Upon the next return to Christchurch, the Mini was booked in for a visit to the trusted Tuam Street auto electricians that had dealt  to an alternator/battery charging problem I had last year. A few hours later I drove away happy, because they had discovered that during the previous speedo repair, the voltage regulator had been damaged and that's what had upset the fuel and temperature gauges, which now were back on fine form. As (still) was the speedo and odo and... oh no. The flashing green turn signal bulb in the dash doesn't work now. Nor does the blue high beam indicator light. Sigh.

Behind that fancy chrome and black dash I imagine a set of instruments, wires, components, pipes and levers all carefully stacked up like a teetering house of cards. Don't ... touch... anything....

The final test for the mighty green warrior's dials occurred on another journey south, a journey that would require the odometer to spin over all it's digits - from 99,999.9  to 00,000.0. The second coming.

Again as the moment approached, I watched the tenths click over.... .7 .... .8 .... .9 .... .... .... .... .... And again, nothing happened. Nothing happened some more. And indeed nothing happened for quite some time. Things shimmied and swayed in the constipated odometer. I think I can, I think I can.  But no.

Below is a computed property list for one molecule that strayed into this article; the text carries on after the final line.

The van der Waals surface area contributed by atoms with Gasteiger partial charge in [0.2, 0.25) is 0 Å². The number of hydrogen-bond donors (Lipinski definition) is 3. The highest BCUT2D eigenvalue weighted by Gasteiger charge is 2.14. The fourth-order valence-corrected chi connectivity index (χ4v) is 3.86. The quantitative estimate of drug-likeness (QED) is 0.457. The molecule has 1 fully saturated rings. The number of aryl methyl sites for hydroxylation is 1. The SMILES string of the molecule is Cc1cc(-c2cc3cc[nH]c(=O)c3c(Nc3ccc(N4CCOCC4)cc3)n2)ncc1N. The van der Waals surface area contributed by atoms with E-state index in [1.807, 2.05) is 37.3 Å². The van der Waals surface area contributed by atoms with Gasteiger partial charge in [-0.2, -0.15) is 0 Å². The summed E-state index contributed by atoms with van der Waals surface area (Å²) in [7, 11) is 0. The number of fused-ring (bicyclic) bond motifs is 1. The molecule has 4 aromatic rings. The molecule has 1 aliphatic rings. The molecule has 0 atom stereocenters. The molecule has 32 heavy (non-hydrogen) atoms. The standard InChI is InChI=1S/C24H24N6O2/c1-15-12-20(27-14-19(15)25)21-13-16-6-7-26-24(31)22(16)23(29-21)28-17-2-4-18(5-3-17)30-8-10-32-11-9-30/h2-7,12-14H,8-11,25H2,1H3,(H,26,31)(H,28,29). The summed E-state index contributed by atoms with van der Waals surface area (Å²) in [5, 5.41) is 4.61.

After perhaps five minutes, as the struggle between the good and evil sides of the Force continued unabated within, a couple of dials to the right of the stack appeared to have rolled partially over from 9s to 0s... like eyeballs rolling back in the sockets of movie zombies.  I wondered if I could hurry this process on a little and wondered which wheel the speedo cable might be attached to. I couldn't decide and took turns at randomly weaving across the almost empty Main South Road between clumps of traffic, buzzing the right wheels on the cats-eyes in the middle of the road for a distance and then back over to the left side edge to hit its buzzy white line.

And after what seemed like an eternity, and at that, an extremely long eternity, the dials finally did roll over to continue their merry counting of wheel revolutions from 00000.0 as if nothing had happened. Little buggers. 

On the surface, all would seem well, my friends. But all is not well. For according to the official New Zealand Automobile Association website, the distance between Christchurch and Ashburton is 89 Km. On this trip, the Mini only counted 62. It took more than 25 Km to cover that millennial one tenth of a kilometre. 

Ladies and Gentlemen, I can report to you that the first crack in the space-time continuum has been located. 

It's in the dashboard of a 1970 Morris Mini. 

That's why it has racing stripes.

2009 Darryl K Bond

www.kiwibonds.com

  speedo2